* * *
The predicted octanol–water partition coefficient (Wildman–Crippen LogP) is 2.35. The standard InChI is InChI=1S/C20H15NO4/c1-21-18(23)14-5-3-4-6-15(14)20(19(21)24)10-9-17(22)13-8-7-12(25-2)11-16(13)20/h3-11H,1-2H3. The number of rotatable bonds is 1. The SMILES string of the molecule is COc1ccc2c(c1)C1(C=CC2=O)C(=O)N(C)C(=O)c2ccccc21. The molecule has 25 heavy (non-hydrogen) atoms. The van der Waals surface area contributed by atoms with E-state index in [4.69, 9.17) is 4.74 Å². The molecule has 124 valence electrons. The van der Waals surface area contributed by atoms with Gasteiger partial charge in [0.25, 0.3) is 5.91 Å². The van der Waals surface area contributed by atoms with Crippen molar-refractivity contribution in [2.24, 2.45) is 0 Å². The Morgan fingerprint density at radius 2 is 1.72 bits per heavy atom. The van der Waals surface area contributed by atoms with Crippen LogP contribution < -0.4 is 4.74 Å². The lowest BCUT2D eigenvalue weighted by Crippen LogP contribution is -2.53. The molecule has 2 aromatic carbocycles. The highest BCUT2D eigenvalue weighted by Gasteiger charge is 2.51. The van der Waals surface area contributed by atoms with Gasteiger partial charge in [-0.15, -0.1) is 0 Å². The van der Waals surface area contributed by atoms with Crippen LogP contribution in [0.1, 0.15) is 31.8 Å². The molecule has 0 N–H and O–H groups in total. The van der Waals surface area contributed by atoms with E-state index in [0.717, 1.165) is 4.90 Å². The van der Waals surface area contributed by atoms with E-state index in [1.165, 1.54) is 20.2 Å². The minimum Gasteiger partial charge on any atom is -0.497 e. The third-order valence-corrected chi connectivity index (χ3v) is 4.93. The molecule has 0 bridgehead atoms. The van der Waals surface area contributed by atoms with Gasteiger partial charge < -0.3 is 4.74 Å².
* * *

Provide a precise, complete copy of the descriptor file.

The predicted octanol–water partition coefficient (Wildman–Crippen LogP) is 2.35. The standard InChI is InChI=1S/C20H15NO4/c1-21-18(23)14-5-3-4-6-15(14)20(19(21)24)10-9-17(22)13-8-7-12(25-2)11-16(13)20/h3-11H,1-2H3. The number of rotatable bonds is 1. The SMILES string of the molecule is COc1ccc2c(c1)C1(C=CC2=O)C(=O)N(C)C(=O)c2ccccc21. The molecule has 25 heavy (non-hydrogen) atoms. The van der Waals surface area contributed by atoms with E-state index in [4.69, 9.17) is 4.74 Å². The molecule has 124 valence electrons. The van der Waals surface area contributed by atoms with Gasteiger partial charge in [0.25, 0.3) is 5.91 Å². The van der Waals surface area contributed by atoms with Crippen molar-refractivity contribution in [2.24, 2.45) is 0 Å². The Morgan fingerprint density at radius 2 is 1.72 bits per heavy atom. The van der Waals surface area contributed by atoms with Crippen LogP contribution < -0.4 is 4.74 Å². The lowest BCUT2D eigenvalue weighted by Crippen LogP contribution is -2.53. The molecule has 2 aromatic carbocycles. The highest BCUT2D eigenvalue weighted by Gasteiger charge is 2.51. The van der Waals surface area contributed by atoms with Gasteiger partial charge in [-0.15, -0.1) is 0 Å². The van der Waals surface area contributed by atoms with Crippen LogP contribution in [0.1, 0.15) is 31.8 Å². The molecule has 0 N–H and O–H groups in total. The van der Waals surface area contributed by atoms with E-state index in [0.717, 1.165) is 4.90 Å². The van der Waals surface area contributed by atoms with E-state index in [1.165, 1.54) is 20.2 Å². The minimum Gasteiger partial charge on any atom is -0.497 e. The third-order valence-corrected chi connectivity index (χ3v) is 4.93. The molecule has 0 bridgehead atoms. The van der Waals surface area contributed by atoms with Gasteiger partial charge < -0.3 is 4.74 Å².